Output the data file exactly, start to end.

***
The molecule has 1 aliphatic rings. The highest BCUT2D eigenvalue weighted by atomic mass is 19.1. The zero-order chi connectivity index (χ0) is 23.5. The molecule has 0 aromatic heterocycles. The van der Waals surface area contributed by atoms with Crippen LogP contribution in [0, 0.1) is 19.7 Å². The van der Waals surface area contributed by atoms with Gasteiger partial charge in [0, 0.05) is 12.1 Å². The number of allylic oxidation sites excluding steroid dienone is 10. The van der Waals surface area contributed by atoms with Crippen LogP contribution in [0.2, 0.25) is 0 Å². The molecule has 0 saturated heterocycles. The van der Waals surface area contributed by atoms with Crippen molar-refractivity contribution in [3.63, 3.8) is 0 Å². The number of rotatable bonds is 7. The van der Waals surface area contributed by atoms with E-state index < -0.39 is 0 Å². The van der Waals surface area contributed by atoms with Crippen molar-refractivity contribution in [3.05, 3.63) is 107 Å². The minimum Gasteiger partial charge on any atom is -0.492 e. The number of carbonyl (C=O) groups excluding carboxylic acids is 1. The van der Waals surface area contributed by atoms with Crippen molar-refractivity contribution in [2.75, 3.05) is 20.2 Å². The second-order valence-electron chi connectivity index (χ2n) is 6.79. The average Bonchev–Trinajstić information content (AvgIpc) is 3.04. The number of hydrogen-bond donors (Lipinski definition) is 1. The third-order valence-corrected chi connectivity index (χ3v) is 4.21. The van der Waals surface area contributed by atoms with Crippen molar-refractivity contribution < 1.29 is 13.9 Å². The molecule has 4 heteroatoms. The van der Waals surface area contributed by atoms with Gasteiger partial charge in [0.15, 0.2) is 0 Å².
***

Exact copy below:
The molecule has 1 aliphatic rings. The highest BCUT2D eigenvalue weighted by atomic mass is 19.1. The zero-order chi connectivity index (χ0) is 23.5. The molecule has 0 aromatic heterocycles. The van der Waals surface area contributed by atoms with Crippen LogP contribution in [0, 0.1) is 19.7 Å². The van der Waals surface area contributed by atoms with Gasteiger partial charge in [0, 0.05) is 12.1 Å². The number of allylic oxidation sites excluding steroid dienone is 10. The van der Waals surface area contributed by atoms with Crippen LogP contribution in [0.2, 0.25) is 0 Å². The molecule has 0 saturated heterocycles. The van der Waals surface area contributed by atoms with Crippen molar-refractivity contribution in [3.63, 3.8) is 0 Å². The number of rotatable bonds is 7. The van der Waals surface area contributed by atoms with E-state index < -0.39 is 0 Å². The van der Waals surface area contributed by atoms with Crippen molar-refractivity contribution in [3.05, 3.63) is 107 Å². The minimum Gasteiger partial charge on any atom is -0.492 e. The number of carbonyl (C=O) groups excluding carboxylic acids is 1. The van der Waals surface area contributed by atoms with Crippen molar-refractivity contribution in [2.75, 3.05) is 20.2 Å². The second-order valence-electron chi connectivity index (χ2n) is 6.79. The average Bonchev–Trinajstić information content (AvgIpc) is 3.04. The number of hydrogen-bond donors (Lipinski definition) is 1. The third-order valence-corrected chi connectivity index (χ3v) is 4.21. The van der Waals surface area contributed by atoms with Crippen molar-refractivity contribution < 1.29 is 13.9 Å². The molecule has 4 heteroatoms. The van der Waals surface area contributed by atoms with Gasteiger partial charge in [0.15, 0.2) is 0 Å².